This is a month by month guide to your Baby's First Year. It covers milestones and development, sleeping, babycare, immunisation reminders, feeding and more.
- Baby's First Year - 1 month old
- Baby's First Year - 2 month old
- Baby's First Year - 3 month old
- Baby's First Year - 4 month old
- Baby's First Year - 5 month old
- Baby's First Year - 6 month old
- Baby's First Year - 7 month old
- Baby's First Year - 8 month old
- Baby's First Year - 9 month old
- Baby's First Year - 10 month old
- Baby's First Year - 11 month old
- Baby's First Year - 12 month old
Need help? Talk to others about any issues with baby on our forums. Discuss anything about life with your baby birth to six months and six to twelve months, chat to other mums about breastfeeding, sleeping, starting solids and allergy and food intolerances.
Caring for your new baby can feel like driving along a dark highway without a GPS: you know your destination – a happy, healthy human being – but you’re not sure whether you’re heading in the right direction.
Congratulations you have a brand new addition to your family! Whether it is your first or fifth plenty of Mums can't remember exactly what's it's like to have newborn, so find out about baby's first month on Essential Baby.
Watching your child develop and grow is one of the joys of parenthood. Actively participating in your child's development will ensure that your child realises his or her full visual potential.
At this stage many parents introduce solid food for the first time. Solid food is actually assortments of purees. We have some tips to get you started below. Baby will also be continuing to absorb language and it is never too early to start reading and singing songs to your baby who just loves the sound of your voice!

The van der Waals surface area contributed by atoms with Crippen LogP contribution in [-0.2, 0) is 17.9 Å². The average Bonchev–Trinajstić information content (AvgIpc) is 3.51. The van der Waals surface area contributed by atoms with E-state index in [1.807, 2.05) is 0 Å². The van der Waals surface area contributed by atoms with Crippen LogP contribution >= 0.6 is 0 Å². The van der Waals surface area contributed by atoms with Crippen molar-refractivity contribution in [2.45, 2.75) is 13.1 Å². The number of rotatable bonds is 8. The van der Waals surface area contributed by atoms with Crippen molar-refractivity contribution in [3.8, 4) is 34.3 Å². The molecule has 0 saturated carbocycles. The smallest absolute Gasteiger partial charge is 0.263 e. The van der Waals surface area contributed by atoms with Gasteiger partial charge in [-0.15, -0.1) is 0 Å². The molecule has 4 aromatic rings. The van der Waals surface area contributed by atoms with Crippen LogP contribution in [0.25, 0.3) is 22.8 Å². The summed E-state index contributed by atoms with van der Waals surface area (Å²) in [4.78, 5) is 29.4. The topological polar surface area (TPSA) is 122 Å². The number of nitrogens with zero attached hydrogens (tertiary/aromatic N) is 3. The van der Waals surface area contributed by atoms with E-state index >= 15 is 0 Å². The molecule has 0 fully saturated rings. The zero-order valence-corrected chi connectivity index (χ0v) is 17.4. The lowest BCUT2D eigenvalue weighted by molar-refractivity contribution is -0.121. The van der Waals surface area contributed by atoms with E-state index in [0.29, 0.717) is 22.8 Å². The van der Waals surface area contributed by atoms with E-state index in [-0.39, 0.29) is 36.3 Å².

At 3 months old your baby is getting stronger and more interested in his surroundings. It is a good time to talk, sing and read to your baby who will now love this type of interaction. Some babies might even have settled into a routine and be sleeping more consistently, however most babies will still not sleep as well as many parents would hope.
Tooth eruption rate is hereditary so if you or your baby’s father had teeth come in early or late, this is a good indication of how your own baby’s teeth will come in.
Track your baby’s developmental progress with our milestone checklist guide.
Your baby is born with some amazing abilities - he is not just a little sponge waiting to soak up experiences. From the moment he is born, his ability to snuggle into your neck, grip your finger tightly and look into your eyes will have you falling in love.
In the early months so much is new that it is natural to wonder or worry about how your baby is feeding, sleeping and crying. Below we answer some of the questions most frequently asked about newborn cries, feeding, sleep and how you can interact with your baby at this age.
Early experiences are significant in shaping babies minds. A baby can begin to communicate as early as two months and will be able to smile and coo although crying is still his main form of expressing their needs.
There is no known reason for SIDS but it is believed to be related to a baby’s inability to wake up when breathing irregularly, as part of a larger defect of the arcuate nucleus in the brain or elsewhere in the body that goes undetected.